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Hepatic haemorrhage after thrombolytic administration in a patient with myocardial infarction who had a trauma: are we missing something?
  1. S Akay1,
  2. O Dikme2
  1. 1
    Department of Emergency Medicine, Izmir Research and Training Hospital, Turkey
  2. 2
    Department of Emergency Medicine, Dokuz Eylul University, Turkey
  1. Dr S Akay, Department of Emergency Medicine, Izmir Research and Training Hospital, Bozyaka, Izmir, Turkey; howls_Castle{at}mynet.com

Abstract

Myocardial infarction (MI) typically presents with chest pain, dyspnoea and pain in the left arm. In some cases, syncope may ensue and the patients can have blunt trauma to the abdomen, chest or head, which may be overlooked by the doctors and the patient, with more concern focusing on infarction alone. Moreover, signs of trauma may not appear until late in the course of hospitalisation. The patient reported on here had abdominal trauma following a syncopic event, resulting from an inferoposterior MI. Administration of thrombolytic treatment led to a hepatic haemorrhage. This life-threatening complication might have been prevented by a bedside ultrasonography performed by an emergency medicine doctor. This effective use of time can be remembered as “time is muscle”.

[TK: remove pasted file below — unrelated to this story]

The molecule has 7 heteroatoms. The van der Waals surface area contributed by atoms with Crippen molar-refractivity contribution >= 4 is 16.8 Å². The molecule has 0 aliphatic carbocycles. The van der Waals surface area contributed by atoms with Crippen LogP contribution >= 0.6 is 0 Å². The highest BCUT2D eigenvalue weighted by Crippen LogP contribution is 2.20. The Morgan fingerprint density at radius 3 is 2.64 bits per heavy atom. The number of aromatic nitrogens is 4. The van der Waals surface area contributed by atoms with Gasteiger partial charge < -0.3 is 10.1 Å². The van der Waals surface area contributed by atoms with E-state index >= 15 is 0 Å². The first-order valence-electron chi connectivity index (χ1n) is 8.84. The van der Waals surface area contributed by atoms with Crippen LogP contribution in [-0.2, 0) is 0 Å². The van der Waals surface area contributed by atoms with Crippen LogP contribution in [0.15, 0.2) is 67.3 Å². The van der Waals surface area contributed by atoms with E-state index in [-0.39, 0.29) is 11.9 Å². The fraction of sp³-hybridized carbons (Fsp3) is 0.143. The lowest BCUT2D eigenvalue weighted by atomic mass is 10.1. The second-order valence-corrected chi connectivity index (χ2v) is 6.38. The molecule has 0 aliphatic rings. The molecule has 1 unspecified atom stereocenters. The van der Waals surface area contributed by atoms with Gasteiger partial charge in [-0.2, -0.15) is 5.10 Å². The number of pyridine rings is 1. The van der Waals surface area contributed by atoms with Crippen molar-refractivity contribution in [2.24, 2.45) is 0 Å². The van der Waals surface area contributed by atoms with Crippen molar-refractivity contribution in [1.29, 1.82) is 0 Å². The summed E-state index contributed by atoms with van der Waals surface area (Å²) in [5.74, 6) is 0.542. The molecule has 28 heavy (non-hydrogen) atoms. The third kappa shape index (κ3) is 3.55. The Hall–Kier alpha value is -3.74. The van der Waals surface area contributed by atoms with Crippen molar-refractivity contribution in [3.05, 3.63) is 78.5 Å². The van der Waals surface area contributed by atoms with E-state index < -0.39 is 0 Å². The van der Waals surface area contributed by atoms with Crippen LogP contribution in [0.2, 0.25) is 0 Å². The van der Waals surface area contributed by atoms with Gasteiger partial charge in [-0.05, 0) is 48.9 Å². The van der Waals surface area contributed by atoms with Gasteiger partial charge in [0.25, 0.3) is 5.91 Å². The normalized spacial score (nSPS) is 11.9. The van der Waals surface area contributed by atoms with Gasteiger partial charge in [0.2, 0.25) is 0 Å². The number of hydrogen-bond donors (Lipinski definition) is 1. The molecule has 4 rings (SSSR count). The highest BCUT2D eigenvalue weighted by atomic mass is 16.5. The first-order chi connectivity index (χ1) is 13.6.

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Footnotes

  • Competing interests: None declared.

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